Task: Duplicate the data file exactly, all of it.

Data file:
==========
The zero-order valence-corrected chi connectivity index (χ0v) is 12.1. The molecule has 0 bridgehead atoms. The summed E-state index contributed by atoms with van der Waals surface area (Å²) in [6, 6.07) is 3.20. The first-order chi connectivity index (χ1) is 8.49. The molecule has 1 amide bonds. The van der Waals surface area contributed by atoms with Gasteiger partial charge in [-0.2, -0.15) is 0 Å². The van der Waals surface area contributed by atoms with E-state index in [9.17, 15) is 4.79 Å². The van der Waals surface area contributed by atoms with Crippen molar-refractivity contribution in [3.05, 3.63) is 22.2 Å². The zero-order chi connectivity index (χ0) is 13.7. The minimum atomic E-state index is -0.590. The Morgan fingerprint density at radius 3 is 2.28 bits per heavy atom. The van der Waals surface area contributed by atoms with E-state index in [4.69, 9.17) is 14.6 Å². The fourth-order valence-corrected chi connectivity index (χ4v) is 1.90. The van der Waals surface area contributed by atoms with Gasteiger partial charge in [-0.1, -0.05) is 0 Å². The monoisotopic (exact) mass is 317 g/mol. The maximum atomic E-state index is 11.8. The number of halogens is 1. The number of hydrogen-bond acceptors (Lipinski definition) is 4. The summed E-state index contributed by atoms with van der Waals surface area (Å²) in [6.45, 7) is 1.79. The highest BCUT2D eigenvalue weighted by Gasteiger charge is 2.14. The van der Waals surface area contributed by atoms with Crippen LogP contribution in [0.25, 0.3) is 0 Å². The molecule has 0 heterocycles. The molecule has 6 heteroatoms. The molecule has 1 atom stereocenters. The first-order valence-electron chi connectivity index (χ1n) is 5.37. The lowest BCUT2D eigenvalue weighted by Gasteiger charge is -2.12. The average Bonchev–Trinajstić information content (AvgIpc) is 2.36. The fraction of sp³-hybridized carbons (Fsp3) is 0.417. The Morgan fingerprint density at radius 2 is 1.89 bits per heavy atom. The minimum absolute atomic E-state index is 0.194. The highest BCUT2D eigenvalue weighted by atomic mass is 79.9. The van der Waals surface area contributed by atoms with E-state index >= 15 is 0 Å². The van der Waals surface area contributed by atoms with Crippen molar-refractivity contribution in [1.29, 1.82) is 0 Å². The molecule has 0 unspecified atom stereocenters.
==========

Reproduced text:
The zero-order valence-corrected chi connectivity index (χ0v) is 12.1. The molecule has 0 bridgehead atoms. The summed E-state index contributed by atoms with van der Waals surface area (Å²) in [6, 6.07) is 3.20. The first-order chi connectivity index (χ1) is 8.49. The molecule has 1 amide bonds. The van der Waals surface area contributed by atoms with Gasteiger partial charge in [-0.2, -0.15) is 0 Å². The van der Waals surface area contributed by atoms with E-state index in [9.17, 15) is 4.79 Å². The van der Waals surface area contributed by atoms with Crippen molar-refractivity contribution in [3.05, 3.63) is 22.2 Å². The zero-order chi connectivity index (χ0) is 13.7. The minimum atomic E-state index is -0.590. The Morgan fingerprint density at radius 3 is 2.28 bits per heavy atom. The van der Waals surface area contributed by atoms with E-state index in [4.69, 9.17) is 14.6 Å². The fourth-order valence-corrected chi connectivity index (χ4v) is 1.90. The van der Waals surface area contributed by atoms with Gasteiger partial charge in [-0.1, -0.05) is 0 Å². The monoisotopic (exact) mass is 317 g/mol. The maximum atomic E-state index is 11.8. The number of halogens is 1. The number of hydrogen-bond acceptors (Lipinski definition) is 4. The summed E-state index contributed by atoms with van der Waals surface area (Å²) in [6.45, 7) is 1.79. The highest BCUT2D eigenvalue weighted by Gasteiger charge is 2.14. The van der Waals surface area contributed by atoms with Crippen LogP contribution in [0.25, 0.3) is 0 Å². The molecule has 0 heterocycles. The molecule has 6 heteroatoms. The molecule has 1 atom stereocenters. The first-order valence-electron chi connectivity index (χ1n) is 5.37. The lowest BCUT2D eigenvalue weighted by Gasteiger charge is -2.12. The average Bonchev–Trinajstić information content (AvgIpc) is 2.36. The fraction of sp³-hybridized carbons (Fsp3) is 0.417. The Morgan fingerprint density at radius 2 is 1.89 bits per heavy atom. The minimum absolute atomic E-state index is 0.194. The highest BCUT2D eigenvalue weighted by atomic mass is 79.9. The van der Waals surface area contributed by atoms with E-state index >= 15 is 0 Å². The van der Waals surface area contributed by atoms with Crippen molar-refractivity contribution in [1.29, 1.82) is 0 Å². The molecule has 0 unspecified atom stereocenters.